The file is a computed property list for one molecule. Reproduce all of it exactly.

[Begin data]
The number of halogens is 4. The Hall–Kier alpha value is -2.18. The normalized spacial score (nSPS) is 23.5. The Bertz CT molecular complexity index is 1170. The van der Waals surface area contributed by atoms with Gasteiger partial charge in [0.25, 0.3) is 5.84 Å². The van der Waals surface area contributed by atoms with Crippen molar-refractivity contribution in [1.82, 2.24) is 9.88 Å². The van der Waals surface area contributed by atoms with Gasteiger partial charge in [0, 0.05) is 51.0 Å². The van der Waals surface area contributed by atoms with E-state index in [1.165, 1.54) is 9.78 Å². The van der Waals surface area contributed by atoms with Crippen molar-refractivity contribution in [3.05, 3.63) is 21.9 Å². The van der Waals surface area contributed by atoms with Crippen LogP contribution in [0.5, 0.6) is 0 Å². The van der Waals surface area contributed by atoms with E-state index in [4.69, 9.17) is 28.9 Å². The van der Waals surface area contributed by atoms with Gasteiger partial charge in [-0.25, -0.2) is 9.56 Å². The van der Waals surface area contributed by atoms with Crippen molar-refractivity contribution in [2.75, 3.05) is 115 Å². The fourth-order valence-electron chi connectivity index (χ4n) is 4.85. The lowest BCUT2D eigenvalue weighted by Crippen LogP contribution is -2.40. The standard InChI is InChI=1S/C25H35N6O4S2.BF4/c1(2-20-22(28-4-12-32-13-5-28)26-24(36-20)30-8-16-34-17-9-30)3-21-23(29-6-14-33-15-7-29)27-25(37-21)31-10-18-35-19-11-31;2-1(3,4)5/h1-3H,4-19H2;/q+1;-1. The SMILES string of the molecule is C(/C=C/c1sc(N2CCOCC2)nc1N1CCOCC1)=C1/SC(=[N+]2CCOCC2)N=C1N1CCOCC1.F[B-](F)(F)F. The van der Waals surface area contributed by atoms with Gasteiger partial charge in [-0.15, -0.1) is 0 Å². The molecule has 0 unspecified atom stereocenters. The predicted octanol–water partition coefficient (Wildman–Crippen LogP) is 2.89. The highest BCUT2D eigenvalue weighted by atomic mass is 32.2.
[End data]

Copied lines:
The number of halogens is 4. The Hall–Kier alpha value is -2.18. The normalized spacial score (nSPS) is 23.5. The Bertz CT molecular complexity index is 1170. The van der Waals surface area contributed by atoms with Gasteiger partial charge in [0.25, 0.3) is 5.84 Å². The van der Waals surface area contributed by atoms with Crippen molar-refractivity contribution in [1.82, 2.24) is 9.88 Å². The van der Waals surface area contributed by atoms with Gasteiger partial charge in [0, 0.05) is 51.0 Å². The van der Waals surface area contributed by atoms with E-state index in [1.165, 1.54) is 9.78 Å². The van der Waals surface area contributed by atoms with Crippen molar-refractivity contribution in [3.05, 3.63) is 21.9 Å². The van der Waals surface area contributed by atoms with Crippen LogP contribution in [0.5, 0.6) is 0 Å². The van der Waals surface area contributed by atoms with E-state index in [4.69, 9.17) is 28.9 Å². The van der Waals surface area contributed by atoms with Gasteiger partial charge in [-0.25, -0.2) is 9.56 Å². The van der Waals surface area contributed by atoms with Crippen molar-refractivity contribution in [2.75, 3.05) is 115 Å². The fourth-order valence-electron chi connectivity index (χ4n) is 4.85. The lowest BCUT2D eigenvalue weighted by Crippen LogP contribution is -2.40. The standard InChI is InChI=1S/C25H35N6O4S2.BF4/c1(2-20-22(28-4-12-32-13-5-28)26-24(36-20)30-8-16-34-17-9-30)3-21-23(29-6-14-33-15-7-29)27-25(37-21)31-10-18-35-19-11-31;2-1(3,4)5/h1-3H,4-19H2;/q+1;-1. The SMILES string of the molecule is C(/C=C/c1sc(N2CCOCC2)nc1N1CCOCC1)=C1/SC(=[N+]2CCOCC2)N=C1N1CCOCC1.F[B-](F)(F)F. The van der Waals surface area contributed by atoms with Gasteiger partial charge in [-0.15, -0.1) is 0 Å². The molecule has 0 unspecified atom stereocenters. The predicted octanol–water partition coefficient (Wildman–Crippen LogP) is 2.89. The highest BCUT2D eigenvalue weighted by atomic mass is 32.2.